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We just came back from a site visit for an office project, and the usual scenario is you will find other designers or contractors on the site. The irony is some clients are so lazy and insensitive that they pack all ID’s and contractors in one site viewing and expect everyone to give their proposals in a few days time.

The same scenario happens most of the time. Just do the math, 10 proposals equal a 10% chance of acquiring the project. 9 firms will go back with nothing and the winning firm will overprice the project to cover for the proposals they have lost in the past and the cycle goes on.

How do ID firms survive if they just rely on pitching & proposals to acquire projects?

Lets us do a simple cost calculation to cover a 3000 sq.ft. turnkey project proposal…

The case proposal will take a minimum of 4 days and will involve at least 2 designers, a QS and a Director to oversee the proposal. The pitch will typically consist of a Floorplan, 3D perspectives, materials board and cost quotation.

  • Man-day cost for a Senior Designer = $234.00 per day
  • Man-day cost for a Junior Designer / 3D renderer = $152.00 per day
  • Basic software cost per day Autocad, 3Dmax, Photoshop = $55.00 per day
  • Basic operational cost rentals, utilities and supplies = $180.00 per day

Total cost per day = $621 .00 x 4 Days = $2,484.00 or $2500.00 per proposal.

*The above estimate still does not include the cost of support services eg. QS, accounts, sales and also other intangibles like transport and relevant company overheads.

The question is who will be paying the ($2500.00) cost of the proposal if the project is lost? Will this type of business be sustainable in the long term? This is only for a 3K sq.ft. project most RFP’s are more than that some are over 10K sq. ft. and will require probably triple the requirement necessary for the pitch.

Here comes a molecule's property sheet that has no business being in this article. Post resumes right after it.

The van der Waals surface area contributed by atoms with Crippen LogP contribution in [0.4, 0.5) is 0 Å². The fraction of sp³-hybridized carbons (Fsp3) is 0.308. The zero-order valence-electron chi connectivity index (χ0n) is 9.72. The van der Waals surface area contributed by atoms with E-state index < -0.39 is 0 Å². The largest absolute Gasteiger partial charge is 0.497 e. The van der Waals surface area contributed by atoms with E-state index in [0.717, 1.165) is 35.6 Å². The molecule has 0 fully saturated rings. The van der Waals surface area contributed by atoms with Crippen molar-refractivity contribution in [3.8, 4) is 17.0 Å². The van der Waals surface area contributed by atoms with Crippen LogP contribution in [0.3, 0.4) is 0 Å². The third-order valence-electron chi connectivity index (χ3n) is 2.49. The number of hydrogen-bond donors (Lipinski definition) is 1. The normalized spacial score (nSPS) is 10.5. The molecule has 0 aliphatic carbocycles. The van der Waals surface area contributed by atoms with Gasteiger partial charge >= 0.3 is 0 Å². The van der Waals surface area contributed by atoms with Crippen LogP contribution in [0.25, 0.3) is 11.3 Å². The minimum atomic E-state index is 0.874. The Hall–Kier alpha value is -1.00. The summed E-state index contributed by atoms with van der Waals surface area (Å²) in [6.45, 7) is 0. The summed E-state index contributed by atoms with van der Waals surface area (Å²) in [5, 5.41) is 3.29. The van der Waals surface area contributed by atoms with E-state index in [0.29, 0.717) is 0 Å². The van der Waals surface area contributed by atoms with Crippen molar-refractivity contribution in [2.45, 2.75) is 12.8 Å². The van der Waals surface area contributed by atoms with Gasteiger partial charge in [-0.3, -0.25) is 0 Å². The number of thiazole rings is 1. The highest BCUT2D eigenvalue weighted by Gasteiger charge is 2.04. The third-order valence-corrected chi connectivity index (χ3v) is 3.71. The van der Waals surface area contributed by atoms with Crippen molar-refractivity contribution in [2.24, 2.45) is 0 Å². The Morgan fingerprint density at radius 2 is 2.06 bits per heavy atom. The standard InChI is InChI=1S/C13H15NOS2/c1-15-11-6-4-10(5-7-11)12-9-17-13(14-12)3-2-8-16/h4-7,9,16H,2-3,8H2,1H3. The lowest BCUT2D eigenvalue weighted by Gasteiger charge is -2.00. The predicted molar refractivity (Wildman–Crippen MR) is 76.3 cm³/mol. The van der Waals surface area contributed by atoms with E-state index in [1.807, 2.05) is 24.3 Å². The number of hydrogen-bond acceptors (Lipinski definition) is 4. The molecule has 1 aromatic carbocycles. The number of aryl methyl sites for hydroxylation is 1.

That being said, if you draft a proper business plan before setting-up the ID business your profit projection will already be negative. unless you are optimistic that you will win every pitch proposal that your firm participates in.

Well in the real-world a 50-30% success rate is already phenomenal, only the big boys are able to meet this due to their capability, credibility and connection.

What is Typical Budget for a small boutique ID firm with less than 10 staff?

In my past experience with our design firm ARID Builders. Our monthly burn-out rate is around $30K, meaning we are spending at least $1,500 per day (conservative estimate). Therefore to augment our cash flow, we have to have a sale of at least $100K per month or (30%) profit to breakeven and $120-$150K per month to be profitable. A turn-over of 1.8 to 2M is our target and we are able to achieve this during the first few years of operation.

Fast forward to this day, A small boutique ID firm will have to at least burn 40-50K per month to employ a complete team to be able to compete on small to medium scale projects with occasional big projects to pitch. With the increase in the cost of almost everything from salaries to foreign worker levy, expenses are skyrocketing year on year.